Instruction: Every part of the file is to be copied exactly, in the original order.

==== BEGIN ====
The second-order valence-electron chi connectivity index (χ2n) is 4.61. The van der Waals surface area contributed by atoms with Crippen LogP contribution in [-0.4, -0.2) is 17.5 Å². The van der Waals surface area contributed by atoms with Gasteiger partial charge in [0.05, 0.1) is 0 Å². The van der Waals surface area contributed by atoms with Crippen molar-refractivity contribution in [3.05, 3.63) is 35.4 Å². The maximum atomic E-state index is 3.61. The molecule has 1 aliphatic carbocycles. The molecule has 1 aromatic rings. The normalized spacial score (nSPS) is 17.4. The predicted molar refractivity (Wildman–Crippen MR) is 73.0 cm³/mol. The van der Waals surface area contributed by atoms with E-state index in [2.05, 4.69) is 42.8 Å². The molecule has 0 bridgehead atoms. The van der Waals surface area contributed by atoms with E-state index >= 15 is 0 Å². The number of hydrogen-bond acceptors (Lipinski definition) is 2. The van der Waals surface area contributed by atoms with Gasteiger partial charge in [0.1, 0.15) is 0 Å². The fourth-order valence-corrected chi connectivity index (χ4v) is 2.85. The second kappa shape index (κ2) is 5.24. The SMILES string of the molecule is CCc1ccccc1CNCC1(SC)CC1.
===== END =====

The second-order valence-electron chi connectivity index (χ2n) is 4.61. The van der Waals surface area contributed by atoms with Crippen LogP contribution in [-0.4, -0.2) is 17.5 Å². The van der Waals surface area contributed by atoms with Gasteiger partial charge in [0.05, 0.1) is 0 Å². The van der Waals surface area contributed by atoms with Crippen molar-refractivity contribution in [3.05, 3.63) is 35.4 Å². The maximum atomic E-state index is 3.61. The molecule has 1 aliphatic carbocycles. The molecule has 1 aromatic rings. The normalized spacial score (nSPS) is 17.4. The predicted molar refractivity (Wildman–Crippen MR) is 73.0 cm³/mol. The van der Waals surface area contributed by atoms with E-state index in [2.05, 4.69) is 42.8 Å². The molecule has 0 bridgehead atoms. The van der Waals surface area contributed by atoms with E-state index >= 15 is 0 Å². The number of hydrogen-bond acceptors (Lipinski definition) is 2. The van der Waals surface area contributed by atoms with Gasteiger partial charge in [0.1, 0.15) is 0 Å². The fourth-order valence-corrected chi connectivity index (χ4v) is 2.85. The second kappa shape index (κ2) is 5.24. The SMILES string of the molecule is CCc1ccccc1CNCC1(SC)CC1.